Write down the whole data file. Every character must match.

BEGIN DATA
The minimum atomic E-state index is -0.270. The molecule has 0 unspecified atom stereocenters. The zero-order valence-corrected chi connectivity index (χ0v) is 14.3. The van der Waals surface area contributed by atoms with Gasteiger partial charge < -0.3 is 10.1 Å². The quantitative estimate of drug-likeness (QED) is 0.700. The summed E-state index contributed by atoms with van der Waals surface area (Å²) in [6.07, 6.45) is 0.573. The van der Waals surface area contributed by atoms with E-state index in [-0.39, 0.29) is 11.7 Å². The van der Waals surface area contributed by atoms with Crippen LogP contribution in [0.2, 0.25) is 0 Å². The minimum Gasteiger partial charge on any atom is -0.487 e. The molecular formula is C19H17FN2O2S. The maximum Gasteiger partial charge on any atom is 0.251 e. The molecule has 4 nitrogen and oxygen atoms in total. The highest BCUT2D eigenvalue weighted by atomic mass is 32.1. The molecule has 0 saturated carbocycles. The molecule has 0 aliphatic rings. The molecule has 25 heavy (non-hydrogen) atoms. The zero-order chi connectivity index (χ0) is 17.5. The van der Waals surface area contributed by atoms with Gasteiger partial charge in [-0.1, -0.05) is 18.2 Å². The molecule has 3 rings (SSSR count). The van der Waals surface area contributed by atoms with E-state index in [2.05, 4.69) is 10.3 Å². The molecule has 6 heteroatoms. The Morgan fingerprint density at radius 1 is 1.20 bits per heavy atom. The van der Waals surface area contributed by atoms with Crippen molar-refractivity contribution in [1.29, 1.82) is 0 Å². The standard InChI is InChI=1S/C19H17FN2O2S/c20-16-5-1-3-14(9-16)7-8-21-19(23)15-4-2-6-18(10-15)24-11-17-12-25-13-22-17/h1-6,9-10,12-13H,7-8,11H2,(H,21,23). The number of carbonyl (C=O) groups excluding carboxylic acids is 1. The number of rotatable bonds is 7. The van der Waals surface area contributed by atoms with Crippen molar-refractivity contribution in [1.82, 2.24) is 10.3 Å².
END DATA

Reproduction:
The minimum atomic E-state index is -0.270. The molecule has 0 unspecified atom stereocenters. The zero-order valence-corrected chi connectivity index (χ0v) is 14.3. The van der Waals surface area contributed by atoms with Gasteiger partial charge < -0.3 is 10.1 Å². The quantitative estimate of drug-likeness (QED) is 0.700. The summed E-state index contributed by atoms with van der Waals surface area (Å²) in [6.07, 6.45) is 0.573. The van der Waals surface area contributed by atoms with E-state index in [-0.39, 0.29) is 11.7 Å². The van der Waals surface area contributed by atoms with Crippen LogP contribution in [0.2, 0.25) is 0 Å². The minimum Gasteiger partial charge on any atom is -0.487 e. The molecular formula is C19H17FN2O2S. The maximum Gasteiger partial charge on any atom is 0.251 e. The molecule has 4 nitrogen and oxygen atoms in total. The highest BCUT2D eigenvalue weighted by atomic mass is 32.1. The molecule has 0 saturated carbocycles. The molecule has 0 aliphatic rings. The molecule has 25 heavy (non-hydrogen) atoms. The zero-order chi connectivity index (χ0) is 17.5. The van der Waals surface area contributed by atoms with Gasteiger partial charge in [-0.1, -0.05) is 18.2 Å². The molecule has 3 rings (SSSR count). The van der Waals surface area contributed by atoms with E-state index in [2.05, 4.69) is 10.3 Å². The molecule has 6 heteroatoms. The Morgan fingerprint density at radius 1 is 1.20 bits per heavy atom. The van der Waals surface area contributed by atoms with Crippen molar-refractivity contribution in [1.29, 1.82) is 0 Å². The standard InChI is InChI=1S/C19H17FN2O2S/c20-16-5-1-3-14(9-16)7-8-21-19(23)15-4-2-6-18(10-15)24-11-17-12-25-13-22-17/h1-6,9-10,12-13H,7-8,11H2,(H,21,23). The number of carbonyl (C=O) groups excluding carboxylic acids is 1. The number of rotatable bonds is 7. The van der Waals surface area contributed by atoms with Crippen molar-refractivity contribution in [1.82, 2.24) is 10.3 Å².